Lana Del Rey and the Post-Magnum Opus Curse


Jake Miller, Assistant Editor

Once you reach the peak, where do you go? Once you reach the west, once your destiny is manifest, when sunset skies and fields are no longer amber but a darker, polluted brown. That idea of the once-great is present throughout Lana Del Rey’s art, applied in varying shades of criticism and irony towards Americana. Now, the New York-born singer/songwriter faces the same question herself. Following the release of her magnum opus, 2019’s “Norman [expletive] Rockwell”, which saw her examine the inflated egos of male artists, the conflict in loving them, and the similarities between such relationships and the American experience, comes her new LP, “Chemtrails Over the Country Club.” It is a beautiful, messy sketchbook, filled with unfinished portraits of life in the heartland and musings on the impacts of fame for a woman whose very ascension to popularity has reflected back a dirty mirror on that ever-coveted American dream.

Lana Del Rey’s career has been one saturated in American stereotypes and iconography: diners and diamonds, killers and Kennedy mansions, Coca-Cola and Coney Island. As a result, she has become somewhat of a symbol herself. To her fans, it is an endearingly sarcastic aesthetic, to her critics, a tone-deaf take on patriotism. On “Chemtrails,” she leans in to her own archetype in more ways than one. “Wild at Heart,” in what would otherwise be a standout track, uses the exact same instrumental background in the chorus as her exquisite 2019 song “How to Disappear.” It comes off as lazy and recycled, an unusual choice for an artist who is generally so intent on remaking her image completely with each album. Long-time listeners of Del Rey are used to her lyrical self-portraits by now— she is wild, simultaneously a victim and a rebel, and, above it all, an American girl who wants to believe. Her self-referencing lyrics are so brazen in this album, however, that it feels tired, less like Lana is making tongue-in-cheek depictions of herself and more like she has run out of things to say.

As a listener, it can be unfair to compare one body of work to another. But in the white-hot glow of the masterpiece that was Lana’s previous album, it is nearly impossible to not listen to “Chemtrails” in that context, especially because it feels like an unorganized collection of outtakes and half-done songs from her last work. Many of the songs were recorded during the same period as “Norman [expletive] Rockwell,” with some, like “Yosemite,” even being intended for her 2017 album “Lust for Life.” The project lacks cohesiveness both lyrically and sonically as a result, ranging from the auto-tuned alt-pop of “Tulsa Jesus Freak” to the country twang of “Breaking Up Slowly.” It is not that an artist as talented as Lana could not make these different styles blend together (she is more than capable), but that she does not really make an effort to. The listener is taken track-to-track in a way that feels rushed and chaotic, and the album never really settles in to itself. One cannot help but think it would be better as a collection of bonus tracks to her last LP or a transitional EP released before her next full project; these songs just do not merit a separate, independent full-length album.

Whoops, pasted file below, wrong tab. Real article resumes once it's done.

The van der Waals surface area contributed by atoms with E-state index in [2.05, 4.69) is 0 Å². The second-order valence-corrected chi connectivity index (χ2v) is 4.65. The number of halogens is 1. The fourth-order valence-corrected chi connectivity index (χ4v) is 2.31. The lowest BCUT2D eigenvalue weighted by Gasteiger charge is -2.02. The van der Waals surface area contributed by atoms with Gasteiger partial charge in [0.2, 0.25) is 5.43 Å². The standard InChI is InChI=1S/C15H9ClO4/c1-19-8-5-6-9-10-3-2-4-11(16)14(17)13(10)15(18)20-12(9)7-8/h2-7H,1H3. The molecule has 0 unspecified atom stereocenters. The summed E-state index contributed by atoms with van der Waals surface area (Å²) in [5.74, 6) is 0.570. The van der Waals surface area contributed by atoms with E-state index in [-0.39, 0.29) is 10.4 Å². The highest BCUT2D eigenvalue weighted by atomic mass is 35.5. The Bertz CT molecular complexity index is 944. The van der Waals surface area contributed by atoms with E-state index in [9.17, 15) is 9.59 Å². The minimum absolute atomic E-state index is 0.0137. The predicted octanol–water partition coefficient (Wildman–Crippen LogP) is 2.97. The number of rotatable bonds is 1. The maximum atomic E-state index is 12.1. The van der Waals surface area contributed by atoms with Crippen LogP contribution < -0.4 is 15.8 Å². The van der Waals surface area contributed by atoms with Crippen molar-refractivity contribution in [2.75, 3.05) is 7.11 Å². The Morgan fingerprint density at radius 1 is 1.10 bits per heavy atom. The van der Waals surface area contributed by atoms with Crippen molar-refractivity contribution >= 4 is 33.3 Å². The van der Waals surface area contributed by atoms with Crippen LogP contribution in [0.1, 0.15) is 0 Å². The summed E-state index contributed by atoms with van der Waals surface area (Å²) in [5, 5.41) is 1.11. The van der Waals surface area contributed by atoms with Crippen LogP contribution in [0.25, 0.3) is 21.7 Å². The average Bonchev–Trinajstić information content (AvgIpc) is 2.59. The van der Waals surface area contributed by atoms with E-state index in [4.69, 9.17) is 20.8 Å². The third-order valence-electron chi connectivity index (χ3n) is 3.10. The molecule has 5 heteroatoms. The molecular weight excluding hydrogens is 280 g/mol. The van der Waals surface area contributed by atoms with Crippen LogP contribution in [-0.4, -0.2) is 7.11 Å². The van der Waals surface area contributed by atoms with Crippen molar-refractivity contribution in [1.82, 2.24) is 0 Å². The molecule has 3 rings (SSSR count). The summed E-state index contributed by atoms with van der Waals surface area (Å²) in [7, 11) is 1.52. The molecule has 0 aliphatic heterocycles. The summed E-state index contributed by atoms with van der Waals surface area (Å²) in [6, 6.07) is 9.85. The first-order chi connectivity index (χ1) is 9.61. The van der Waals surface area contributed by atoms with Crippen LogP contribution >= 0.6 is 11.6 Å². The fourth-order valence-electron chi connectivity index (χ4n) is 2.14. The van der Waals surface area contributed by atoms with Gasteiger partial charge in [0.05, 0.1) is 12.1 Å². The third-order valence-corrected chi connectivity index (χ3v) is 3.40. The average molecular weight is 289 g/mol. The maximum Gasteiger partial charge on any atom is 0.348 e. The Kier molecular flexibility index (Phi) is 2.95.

“Chemtrails” has fragments of genius. The closest Del Rey gets to a thematic motif is when she addresses the complexities of fame. “White Dress” introduces the topic as she idealizes her waitressing job before fame through breathy vocals and an obvious-yet-poignant metaphor for innocence, while the superior “Dark But Just a Game” reveals her cynical take on the concept. The song, written after she attended Madonna’s Oscars after-party, was given its title by the album’s producer, Jack Antonoff. The two concluded that while fame can certainly make “the best ones lose their minds,” it is best not to take it too seriously. It is not a new take and much easier said than done, but anyone familiar with Del Rey’s casual social media presence and flippant attitude towards public statements understands she is being completely sincere. Plus, it sounds beautifully crisp, sung over a hazy electric jazz guitar. The other musical standout moment arrives at the bridge of “Dance Till We Die:” the tempo suddenly changes to an upbeat blues-rock sound, something that could easily be heard on a Fiona Apple album or a funky ‘70s classic.

As “Chemtrails Over the Country Club” comes to an end, I find myself thinking more about Lana than the project itself. It is indicative of the album’s unremarkable nature, but adversely a great insight into where Lana Del Rey is in her artistic trajectory. Off the high of her previous album, she is rightfully confident and more daring in her choices, a reason that the album is her most sonically experimental to date. Conversely, her musical choices are messier and less self-aware. As someone who has spent so much of her career both praising and criticizing the idea of America and its contrasting realities, she has become remarkably like it: wrapped up in symbolism, in love with the past, unsure of her future, and still, despite it all, creating beautiful art and beautiful ideas through the misty blue haze.